"I know," she whispered into his chest. "I'm just shaken is all."

"You didn't expect something like that to come from one of your own."

"No, I just didn't expect it to happen here or to me. I guess I thought all my rank pins could protect me somehow. I mean, I'm an officer now, not just a teenager, and this isn't like -" she broke off suddenly, realizing what she'd been about to say.

"Like what, Margaret?" he prompted quietly.

"Nothing. Forget I said anything."

"Like what?" he pressed.

"Pierce - Hawkeye. Drop it. Please."

The look in her eyes when she said please stabbed into his heart and opened his eyes all at once. "Oh, Margaret. My God, I'm so sorry." He could feel her trembling increase, and he tightened his grip. "You want to talk about it?"

She hesitated. Her first instinct was to give him a firm no, but part of her desperately wanted to tell him, to tell someone, anyone, about the horrible thing that had happened to her, the terror she'd kept inside for so long.

"Come on, Margaret. It'll be good for you."

"I was seventeen," she whispered, "living on an army base with my father. This was nine years ago. At that point, I was just a civilian, I hadn't joined up yet. I was out by myself one day and three soldiers jumped on me. I fought but there were three of them, I screamed but if anyone heard they didn't care enough to see what was going on. They dragged me into an empty tent, tore my clothes off and - you know." She felt his arms tighten around her. "For three hours. Then they just left, laughing like nothing had happened while I was lying there bleeding. One of them left their jacket, and even though it made me sick I put it on so I wouldn't have to walk home naked. As soon as I stepped through the door, my dad asked me what happened, so I told him, and he said -" she choked, and Hawkeye began rubbing her back in a soothing motion. "He said 'didn't I tell you not to go wandering off alone? Now you see what happens when you don't listen to me. Let this be a lesson to you.'"

Hawkeye pulled her even closer, words escaping him. Her own father had been that cruel to her, when she was hurting no less? He couldn't understand how anyone could be so insensitive.

"I went to the authorities the next day, but they told me the same thing, that I shouldn't have been walking alone, and I was just asking for it. They asked me what I was wearing, what I said to them, basically how many different ways it was my fault. They chastised me for trying to 'ruin the reputation of our boys.' My boyfriend dumped me and called me a whore. Not one person was sympathetic. We were on that base for six more months and every day was pure torture. Every time one of them walked by me, they leered at me, and everyone else shamed me constantly. I'd already planned to go into the army, but after that I was sure. I didn't want to be powerless anymore. I thought that if I became an officer it would change things. And then today I learned that all the major's clusters in the world won't stop a man who wants to hurt a woman." She was just barely controlling her tears now.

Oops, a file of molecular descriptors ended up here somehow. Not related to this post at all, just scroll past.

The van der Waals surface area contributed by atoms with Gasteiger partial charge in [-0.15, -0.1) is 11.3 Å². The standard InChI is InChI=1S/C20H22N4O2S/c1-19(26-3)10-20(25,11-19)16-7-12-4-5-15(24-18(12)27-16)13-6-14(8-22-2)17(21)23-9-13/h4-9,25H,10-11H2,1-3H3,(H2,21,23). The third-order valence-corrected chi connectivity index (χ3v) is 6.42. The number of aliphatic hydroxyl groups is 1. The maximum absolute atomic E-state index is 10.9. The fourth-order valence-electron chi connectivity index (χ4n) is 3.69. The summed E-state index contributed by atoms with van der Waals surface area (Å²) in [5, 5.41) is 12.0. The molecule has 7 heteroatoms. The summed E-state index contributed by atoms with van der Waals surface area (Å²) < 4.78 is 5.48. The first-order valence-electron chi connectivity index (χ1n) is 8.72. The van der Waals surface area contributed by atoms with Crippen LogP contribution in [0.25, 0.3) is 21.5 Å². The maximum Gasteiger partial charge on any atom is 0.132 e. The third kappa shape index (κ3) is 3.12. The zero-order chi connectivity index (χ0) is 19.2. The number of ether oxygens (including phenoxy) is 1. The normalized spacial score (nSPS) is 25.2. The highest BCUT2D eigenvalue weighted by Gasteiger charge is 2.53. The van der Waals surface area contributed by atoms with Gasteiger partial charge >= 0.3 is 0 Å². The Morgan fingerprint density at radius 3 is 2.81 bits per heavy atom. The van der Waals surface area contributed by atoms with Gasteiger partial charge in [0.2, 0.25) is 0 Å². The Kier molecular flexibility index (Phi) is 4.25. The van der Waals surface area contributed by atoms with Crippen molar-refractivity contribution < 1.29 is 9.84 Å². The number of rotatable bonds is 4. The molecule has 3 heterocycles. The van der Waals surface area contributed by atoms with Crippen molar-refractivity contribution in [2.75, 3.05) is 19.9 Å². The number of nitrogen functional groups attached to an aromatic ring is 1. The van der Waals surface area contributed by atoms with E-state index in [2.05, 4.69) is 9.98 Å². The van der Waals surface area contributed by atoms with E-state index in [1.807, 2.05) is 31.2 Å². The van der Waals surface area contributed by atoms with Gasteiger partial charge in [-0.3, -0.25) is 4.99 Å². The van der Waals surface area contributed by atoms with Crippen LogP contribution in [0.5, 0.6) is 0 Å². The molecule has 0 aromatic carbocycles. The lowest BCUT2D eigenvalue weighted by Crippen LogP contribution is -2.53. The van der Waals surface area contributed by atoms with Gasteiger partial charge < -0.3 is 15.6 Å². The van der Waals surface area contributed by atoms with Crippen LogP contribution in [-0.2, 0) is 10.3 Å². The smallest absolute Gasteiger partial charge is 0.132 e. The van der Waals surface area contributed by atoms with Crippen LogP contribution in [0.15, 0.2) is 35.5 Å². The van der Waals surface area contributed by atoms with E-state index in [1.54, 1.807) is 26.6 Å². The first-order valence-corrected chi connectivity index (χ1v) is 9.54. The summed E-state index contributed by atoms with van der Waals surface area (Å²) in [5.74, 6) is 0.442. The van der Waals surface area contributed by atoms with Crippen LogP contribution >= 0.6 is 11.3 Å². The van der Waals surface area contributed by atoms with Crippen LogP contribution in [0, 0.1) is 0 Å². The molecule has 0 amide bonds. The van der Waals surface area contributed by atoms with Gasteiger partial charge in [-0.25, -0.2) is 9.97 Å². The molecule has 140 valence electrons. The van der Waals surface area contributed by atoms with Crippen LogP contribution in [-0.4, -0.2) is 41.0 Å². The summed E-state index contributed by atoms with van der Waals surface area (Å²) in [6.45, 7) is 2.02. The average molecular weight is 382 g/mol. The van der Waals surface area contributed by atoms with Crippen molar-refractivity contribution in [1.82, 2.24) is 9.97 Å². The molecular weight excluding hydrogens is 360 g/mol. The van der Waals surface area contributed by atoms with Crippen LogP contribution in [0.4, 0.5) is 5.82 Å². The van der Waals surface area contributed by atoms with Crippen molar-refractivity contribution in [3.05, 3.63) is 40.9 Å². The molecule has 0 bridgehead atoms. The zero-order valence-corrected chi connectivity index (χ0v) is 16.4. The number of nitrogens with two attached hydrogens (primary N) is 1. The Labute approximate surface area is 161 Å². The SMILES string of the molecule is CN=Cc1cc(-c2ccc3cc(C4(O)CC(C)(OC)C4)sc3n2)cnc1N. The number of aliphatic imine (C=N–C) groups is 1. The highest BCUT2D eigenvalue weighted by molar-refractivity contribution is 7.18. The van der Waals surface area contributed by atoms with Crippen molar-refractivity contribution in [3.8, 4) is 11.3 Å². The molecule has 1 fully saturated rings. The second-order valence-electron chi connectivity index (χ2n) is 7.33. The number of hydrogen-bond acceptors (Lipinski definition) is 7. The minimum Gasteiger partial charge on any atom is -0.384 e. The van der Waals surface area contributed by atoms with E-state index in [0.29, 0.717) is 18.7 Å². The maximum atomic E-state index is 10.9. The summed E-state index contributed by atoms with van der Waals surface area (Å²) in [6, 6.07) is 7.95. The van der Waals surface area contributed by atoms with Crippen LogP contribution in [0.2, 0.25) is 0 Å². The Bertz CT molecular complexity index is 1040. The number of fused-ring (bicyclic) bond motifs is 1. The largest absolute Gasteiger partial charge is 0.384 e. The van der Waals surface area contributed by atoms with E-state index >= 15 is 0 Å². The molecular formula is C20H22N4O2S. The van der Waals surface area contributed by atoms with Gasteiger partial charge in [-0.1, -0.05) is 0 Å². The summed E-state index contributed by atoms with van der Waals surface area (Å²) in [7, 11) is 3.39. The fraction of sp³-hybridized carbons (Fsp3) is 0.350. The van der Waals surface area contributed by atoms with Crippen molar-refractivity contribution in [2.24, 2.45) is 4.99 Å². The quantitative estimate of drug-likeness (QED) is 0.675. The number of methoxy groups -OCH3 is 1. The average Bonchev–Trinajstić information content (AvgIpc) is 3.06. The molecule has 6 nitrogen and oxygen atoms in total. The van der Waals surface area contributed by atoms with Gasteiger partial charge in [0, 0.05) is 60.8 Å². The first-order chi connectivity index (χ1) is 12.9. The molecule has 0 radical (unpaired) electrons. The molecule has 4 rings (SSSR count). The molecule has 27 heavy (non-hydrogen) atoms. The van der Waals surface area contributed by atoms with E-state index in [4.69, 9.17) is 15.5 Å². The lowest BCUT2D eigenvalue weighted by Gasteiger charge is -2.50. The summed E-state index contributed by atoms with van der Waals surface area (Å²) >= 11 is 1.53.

"Oh, Margaret." He ran his fingers through her blond hair, letting up his embrace just enough to back her up a little. "Margaret, look at me."

"Hawkeye -"

"Look at me."

Her eyes raised to meet his.

"What I'm going to tell you is something you should have heard nine years ago. It wasn't your fault. You didn't ask for it, you didn't tempt them into doing it, and you couldn't have done anything differently, then or today. A woman should be able to walk alone without worrying about getting raped, and for your father to tell you that it should serve as a lesson is the most cruel, insensitive thing I've ever heard."

A tear slid down her cheek, and she hurried to brush it away before Hawkeye noticed, but too late. He gently wiped it away for her.

"It's not a sign of weakness to cry, Margaret." He pulled her close again and tenderly resumed rubbing her back. The gentle motion broke her restraint, and a flood of tears spilled over.

"Shh, there you go, just let it all out." Hawkeye adjusted her so her face was resting in his shoulder, swallowing back the urge to be sick. He couldn't believe everything she'd just told him. That she'd been assaulted was bad enough, but then to be shamed and ostracized on top of that? For the first time, he thought he understood her tough, icy personality. It was easier for her to be unfeeling than to risk letting herself feel the intense pain that lurked beneath the surface. He saw that pain now, felt her tears soaking through his shirt, and wished desperately there was something he could to to make it stop.